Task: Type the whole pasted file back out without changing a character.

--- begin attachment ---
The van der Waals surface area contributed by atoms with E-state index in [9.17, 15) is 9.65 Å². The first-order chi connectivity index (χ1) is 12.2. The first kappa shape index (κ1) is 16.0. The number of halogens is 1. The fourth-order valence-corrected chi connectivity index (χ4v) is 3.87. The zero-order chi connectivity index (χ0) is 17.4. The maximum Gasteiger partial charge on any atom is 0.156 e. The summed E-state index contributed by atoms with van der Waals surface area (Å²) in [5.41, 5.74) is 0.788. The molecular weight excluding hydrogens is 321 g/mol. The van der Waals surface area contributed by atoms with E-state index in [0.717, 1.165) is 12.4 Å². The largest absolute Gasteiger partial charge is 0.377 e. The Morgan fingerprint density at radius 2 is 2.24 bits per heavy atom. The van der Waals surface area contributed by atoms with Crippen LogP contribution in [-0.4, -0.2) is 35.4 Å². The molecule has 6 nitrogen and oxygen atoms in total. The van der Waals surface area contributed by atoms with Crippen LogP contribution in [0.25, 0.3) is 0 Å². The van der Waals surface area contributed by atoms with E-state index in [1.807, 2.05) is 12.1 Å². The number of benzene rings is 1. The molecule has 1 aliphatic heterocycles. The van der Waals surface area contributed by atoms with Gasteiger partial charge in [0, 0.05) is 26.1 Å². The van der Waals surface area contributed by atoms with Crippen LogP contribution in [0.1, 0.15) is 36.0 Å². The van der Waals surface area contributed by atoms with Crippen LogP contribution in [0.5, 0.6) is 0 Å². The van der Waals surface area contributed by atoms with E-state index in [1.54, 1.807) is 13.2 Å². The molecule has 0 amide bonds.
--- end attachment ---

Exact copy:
The van der Waals surface area contributed by atoms with E-state index in [9.17, 15) is 9.65 Å². The first-order chi connectivity index (χ1) is 12.2. The first kappa shape index (κ1) is 16.0. The number of halogens is 1. The fourth-order valence-corrected chi connectivity index (χ4v) is 3.87. The zero-order chi connectivity index (χ0) is 17.4. The maximum Gasteiger partial charge on any atom is 0.156 e. The summed E-state index contributed by atoms with van der Waals surface area (Å²) in [5.41, 5.74) is 0.788. The molecular weight excluding hydrogens is 321 g/mol. The van der Waals surface area contributed by atoms with E-state index in [0.717, 1.165) is 12.4 Å². The largest absolute Gasteiger partial charge is 0.377 e. The Morgan fingerprint density at radius 2 is 2.24 bits per heavy atom. The van der Waals surface area contributed by atoms with Crippen LogP contribution in [-0.4, -0.2) is 35.4 Å². The molecule has 6 nitrogen and oxygen atoms in total. The van der Waals surface area contributed by atoms with Crippen LogP contribution in [0.25, 0.3) is 0 Å². The van der Waals surface area contributed by atoms with E-state index in [1.807, 2.05) is 12.1 Å². The number of benzene rings is 1. The molecule has 1 aliphatic heterocycles. The van der Waals surface area contributed by atoms with Gasteiger partial charge in [0, 0.05) is 26.1 Å². The van der Waals surface area contributed by atoms with Crippen LogP contribution in [0.1, 0.15) is 36.0 Å². The van der Waals surface area contributed by atoms with Crippen LogP contribution in [0.5, 0.6) is 0 Å². The van der Waals surface area contributed by atoms with E-state index in [1.54, 1.807) is 13.2 Å². The molecule has 0 amide bonds.